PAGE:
JAZZ : Still Chasin' the Bird : Charlie Parker would have turned 75 Tuesday. Sadly, he didn't even make it to 35, but he so influenced the vocabulary of jazz that a new generation of players speaks his language while striving for his eloquence.

Don Heckman is The Times' jazz writer

'Bird Lives!" read the graffiti that appeared in New York City the day after Charlie Parker, contemporary jazz's most vital figure, died on March 12, 1955.

"Bird Lives!" Uptown, downtown, from Harlem to Greenwich Village.

Charlie--"Yardbird" or, more succinctly, "Bird"--Parker was gone. The primary force behind the emergence of be-bop as the dominant jazz style of the 20th Century, had died, suddenly, if not unexpectedly, of lobar pneumonia at the age of 34.

When Parker's worn and overweight body arrived at Bellevue Hospital he was identified, perhaps understandably given the ravages of two decades of heroin use, as a man in his early 50s.

But the idealized image remained: a round, smooth-skinned face, darkly mysterious, yet amiable and inviting when he cracked his gold-toothed smile. His was a face that had experienced the thousand humiliations endemic to being an African American artist in mid-20th-Century America.

Like all black jazz musicians in the '40s and '50s, Parker lived and worked in a world still rife with segregation and racism, even in the hip environs of Manhattan.

It was hardly surprising that in 1954, at the peak of Parker's influence, the cover of a Time magazine issue surveying the new jazz of the decade featured pianist Dave Brubeck--a talented but safe white player who was becoming a burgeoning star on the college circuit. (No doubt Brubeck, who always has acknowledged the saxophonist's mastery, was as startled by the honor as Bird, who was no doubt disappointed by the implicit dismissal.)

Nor was it surprising that when Parker died, a minority of New York City newspapers acknowledged his passing with obituaries. Worse, while he was alive, he was constantly confronted by the sight and sound of the literally thousands of imitators who--without obligation to pay residuals or royalties--copied his every note.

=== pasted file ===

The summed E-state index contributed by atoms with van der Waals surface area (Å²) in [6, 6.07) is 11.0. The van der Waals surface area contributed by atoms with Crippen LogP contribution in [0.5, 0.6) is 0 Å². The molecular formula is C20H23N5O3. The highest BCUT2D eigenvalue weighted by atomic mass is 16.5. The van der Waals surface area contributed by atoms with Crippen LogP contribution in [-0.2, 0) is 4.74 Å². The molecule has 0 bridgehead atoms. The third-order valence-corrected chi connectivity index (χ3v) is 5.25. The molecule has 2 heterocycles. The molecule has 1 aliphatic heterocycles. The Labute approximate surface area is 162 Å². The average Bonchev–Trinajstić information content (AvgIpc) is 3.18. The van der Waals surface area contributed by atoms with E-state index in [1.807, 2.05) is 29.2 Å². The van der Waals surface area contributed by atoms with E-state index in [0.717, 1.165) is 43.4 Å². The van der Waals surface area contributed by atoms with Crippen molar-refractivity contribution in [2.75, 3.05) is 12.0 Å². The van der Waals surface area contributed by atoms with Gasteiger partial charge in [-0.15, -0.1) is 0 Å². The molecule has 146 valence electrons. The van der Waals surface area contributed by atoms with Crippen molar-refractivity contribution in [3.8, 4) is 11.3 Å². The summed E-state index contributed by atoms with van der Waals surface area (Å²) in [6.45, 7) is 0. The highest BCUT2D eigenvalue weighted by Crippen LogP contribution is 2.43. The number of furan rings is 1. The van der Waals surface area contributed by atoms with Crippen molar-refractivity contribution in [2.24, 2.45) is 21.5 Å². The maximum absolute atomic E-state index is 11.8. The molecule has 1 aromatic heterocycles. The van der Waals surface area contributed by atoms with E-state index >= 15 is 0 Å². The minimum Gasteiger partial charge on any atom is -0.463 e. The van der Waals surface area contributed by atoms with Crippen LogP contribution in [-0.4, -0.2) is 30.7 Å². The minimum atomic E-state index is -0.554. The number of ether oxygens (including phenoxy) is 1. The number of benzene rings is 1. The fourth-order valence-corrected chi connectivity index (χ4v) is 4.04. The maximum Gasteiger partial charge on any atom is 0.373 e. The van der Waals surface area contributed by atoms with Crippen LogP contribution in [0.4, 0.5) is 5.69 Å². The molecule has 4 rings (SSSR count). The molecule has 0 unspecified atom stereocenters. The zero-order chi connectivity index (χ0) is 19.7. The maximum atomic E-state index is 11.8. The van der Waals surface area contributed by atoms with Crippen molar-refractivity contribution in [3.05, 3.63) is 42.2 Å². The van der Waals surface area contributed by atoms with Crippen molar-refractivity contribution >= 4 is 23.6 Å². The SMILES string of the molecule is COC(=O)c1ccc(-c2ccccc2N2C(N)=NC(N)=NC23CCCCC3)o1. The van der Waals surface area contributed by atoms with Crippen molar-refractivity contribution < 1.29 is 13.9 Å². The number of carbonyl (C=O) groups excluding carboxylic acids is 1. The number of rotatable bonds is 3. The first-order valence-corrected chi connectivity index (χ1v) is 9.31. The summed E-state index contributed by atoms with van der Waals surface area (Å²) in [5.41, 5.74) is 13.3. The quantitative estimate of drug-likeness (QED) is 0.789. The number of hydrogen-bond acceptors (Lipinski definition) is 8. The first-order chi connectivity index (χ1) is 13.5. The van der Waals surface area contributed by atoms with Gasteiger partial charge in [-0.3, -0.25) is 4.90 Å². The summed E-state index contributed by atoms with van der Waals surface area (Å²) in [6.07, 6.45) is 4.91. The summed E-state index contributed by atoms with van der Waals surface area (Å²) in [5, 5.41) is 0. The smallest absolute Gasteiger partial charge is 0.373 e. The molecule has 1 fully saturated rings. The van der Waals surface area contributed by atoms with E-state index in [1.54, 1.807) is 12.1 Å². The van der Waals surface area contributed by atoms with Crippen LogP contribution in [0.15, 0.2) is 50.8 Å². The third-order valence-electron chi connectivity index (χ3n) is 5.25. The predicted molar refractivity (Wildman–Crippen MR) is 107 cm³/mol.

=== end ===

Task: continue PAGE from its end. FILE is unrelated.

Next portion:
As Charles Mingus once put it: "If Charlie Parker were a gunslinger, there's be a whole lot of dead copycats."

But how could he not have been copied? Parker played like one who had been touched by the gods of music. He was without doubt the source of inspiration to hundreds of players.

In performance, he was the master of all he surveyed, a confident, slightly corpulent figure, gazing Buddha-like over the shimmering neck of his alto saxophone, his eyes peering through to some strange, distant land as he spontaneously poured out a legacy of jazz that would last beyond the millennium.

"When he died," notes Village Voice jazz critic Garry Giddins in "Celebrating Bird," his excellent Parker biography, "Charlie Parker was arguably the most influential musician in the country. His ideas became fodder for movie and television scores, as well as arrangements for pop and rock-and-roll shows."


Far-reaching and long-lasting as his influence may be, however, Parker's 75th birthday, on Tuesday, will receive strikingly little attention: a few radio shows with musical retrospectives, a small number of reissue albums and dedicatory efforts, and several notices in the print media.

Late last month, three nights of star-studded concerts at Carnegie Hall celebrated the achievements of Frank Sinatra, as the singer approaches his 80th birthday in December. Yet, although it is arguable that the revival of Sinatra's career in the '50s was energized by bop-tinged arrangements by Billy May, bop-influenced soloists and modern rhythm sections deeply affected by Parker's music, there will be no similar festivities for Bird's birthday. No Carnegie Hall celebrations, no Music Center tributes, no major reissues of Parker recorded collections, no TV movie of the week or PBS documentary (not even a rerun of Clint Eastwood's dramatically controversial but musically gripping 1986 feature film "Bird")--none of the commemorative events one usually associates with the 75th anniversary of an eminent artist.